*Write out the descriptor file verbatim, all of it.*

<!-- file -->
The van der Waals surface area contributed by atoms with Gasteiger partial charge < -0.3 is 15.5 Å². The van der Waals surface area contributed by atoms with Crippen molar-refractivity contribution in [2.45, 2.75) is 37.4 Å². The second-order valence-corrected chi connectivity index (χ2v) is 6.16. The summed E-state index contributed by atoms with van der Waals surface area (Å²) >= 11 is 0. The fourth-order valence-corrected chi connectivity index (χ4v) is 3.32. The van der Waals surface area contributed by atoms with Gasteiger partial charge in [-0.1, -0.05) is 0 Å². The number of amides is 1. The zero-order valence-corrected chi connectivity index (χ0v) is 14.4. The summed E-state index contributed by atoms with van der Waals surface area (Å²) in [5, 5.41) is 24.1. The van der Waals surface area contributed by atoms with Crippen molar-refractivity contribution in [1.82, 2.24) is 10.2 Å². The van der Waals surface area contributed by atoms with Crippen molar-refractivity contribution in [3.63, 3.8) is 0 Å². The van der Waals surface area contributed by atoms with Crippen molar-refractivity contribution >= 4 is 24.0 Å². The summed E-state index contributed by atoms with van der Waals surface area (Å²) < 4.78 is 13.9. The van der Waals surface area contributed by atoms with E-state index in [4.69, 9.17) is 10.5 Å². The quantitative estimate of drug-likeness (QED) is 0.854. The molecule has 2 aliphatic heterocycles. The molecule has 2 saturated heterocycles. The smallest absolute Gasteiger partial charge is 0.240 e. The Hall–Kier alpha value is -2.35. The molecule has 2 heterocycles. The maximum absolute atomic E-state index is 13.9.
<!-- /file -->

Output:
The van der Waals surface area contributed by atoms with Gasteiger partial charge < -0.3 is 15.5 Å². The van der Waals surface area contributed by atoms with Crippen molar-refractivity contribution in [2.45, 2.75) is 37.4 Å². The second-order valence-corrected chi connectivity index (χ2v) is 6.16. The summed E-state index contributed by atoms with van der Waals surface area (Å²) >= 11 is 0. The fourth-order valence-corrected chi connectivity index (χ4v) is 3.32. The van der Waals surface area contributed by atoms with Gasteiger partial charge in [-0.1, -0.05) is 0 Å². The number of amides is 1. The zero-order valence-corrected chi connectivity index (χ0v) is 14.4. The summed E-state index contributed by atoms with van der Waals surface area (Å²) in [5, 5.41) is 24.1. The van der Waals surface area contributed by atoms with Crippen molar-refractivity contribution in [1.82, 2.24) is 10.2 Å². The van der Waals surface area contributed by atoms with Crippen molar-refractivity contribution in [3.63, 3.8) is 0 Å². The van der Waals surface area contributed by atoms with Crippen molar-refractivity contribution >= 4 is 24.0 Å². The summed E-state index contributed by atoms with van der Waals surface area (Å²) < 4.78 is 13.9. The van der Waals surface area contributed by atoms with E-state index in [4.69, 9.17) is 10.5 Å². The quantitative estimate of drug-likeness (QED) is 0.854. The molecule has 2 aliphatic heterocycles. The molecule has 2 saturated heterocycles. The smallest absolute Gasteiger partial charge is 0.240 e. The Hall–Kier alpha value is -2.35. The molecule has 2 heterocycles. The maximum absolute atomic E-state index is 13.9.